The gap between the number of sick days taken in the private services sector and the public sector has reached a four-year high.
Average absence levels in the public sector stand at 10.3 days per employee per year compared to 6.8 days in private services sector, according to a survey of more than 1,000 organisations from the Chartered Institute of Personnel and Development (CIPD).
Stress is one of the leading and growing causes of absence in the public sector, with around half of public sector organisations citing stress as a leading cause of long-term absence for non-manual workers.
Meanwhile, more than four in 10 public sector organisations said that their stress levels had increased in the past year. Absence levels were highest in local government and the health sector.
Ben Willmott, employee relations adviser at the CIPD, said: “The high proportion of challenging public-facing roles in the public sector, such as police, healthcare, teaching, and social services contribute to the higher-than-average levels of absence.”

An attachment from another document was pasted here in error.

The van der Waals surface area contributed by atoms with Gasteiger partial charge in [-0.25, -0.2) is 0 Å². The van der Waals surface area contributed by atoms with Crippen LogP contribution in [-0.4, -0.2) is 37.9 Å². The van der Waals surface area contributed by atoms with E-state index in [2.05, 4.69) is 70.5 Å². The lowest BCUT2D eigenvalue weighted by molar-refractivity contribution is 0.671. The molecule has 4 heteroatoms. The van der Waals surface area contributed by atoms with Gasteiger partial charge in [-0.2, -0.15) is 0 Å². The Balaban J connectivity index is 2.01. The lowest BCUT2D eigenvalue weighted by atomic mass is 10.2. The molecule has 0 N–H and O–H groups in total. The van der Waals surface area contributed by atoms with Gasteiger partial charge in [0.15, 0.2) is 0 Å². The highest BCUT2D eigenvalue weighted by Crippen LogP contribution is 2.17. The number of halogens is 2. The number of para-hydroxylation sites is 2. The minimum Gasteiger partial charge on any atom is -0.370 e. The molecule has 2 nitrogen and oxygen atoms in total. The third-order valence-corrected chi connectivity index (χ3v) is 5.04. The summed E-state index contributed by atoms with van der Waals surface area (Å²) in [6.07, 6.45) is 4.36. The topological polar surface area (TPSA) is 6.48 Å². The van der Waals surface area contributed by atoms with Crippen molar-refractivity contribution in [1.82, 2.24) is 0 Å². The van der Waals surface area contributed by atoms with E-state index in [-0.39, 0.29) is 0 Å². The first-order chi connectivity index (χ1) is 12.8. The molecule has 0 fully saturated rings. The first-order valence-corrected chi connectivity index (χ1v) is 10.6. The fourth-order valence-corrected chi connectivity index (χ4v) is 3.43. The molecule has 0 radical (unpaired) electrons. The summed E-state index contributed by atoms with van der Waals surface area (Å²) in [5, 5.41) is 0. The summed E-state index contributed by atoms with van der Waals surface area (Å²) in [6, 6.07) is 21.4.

Willmott said there had been a tremendous amount of change in the public sector, with employees working in increasingly target-driven environments, which has been a major cause of stress.
“Employers must consult staff before making changes and involve them as much as possible to gain trust and commitment,” he said.
The highest absence levels are found in health (11.6 days per employee per year), food, drink and tobacco (11.2 days), care services (11.2 days), and local government (10.9 days).
And the cost of absence has risen to 601 per employee per year from 588 12 months earlier. However, the increase of 2.2% is smaller than the previous year, when absence costs rose by 3.7% year-on-year.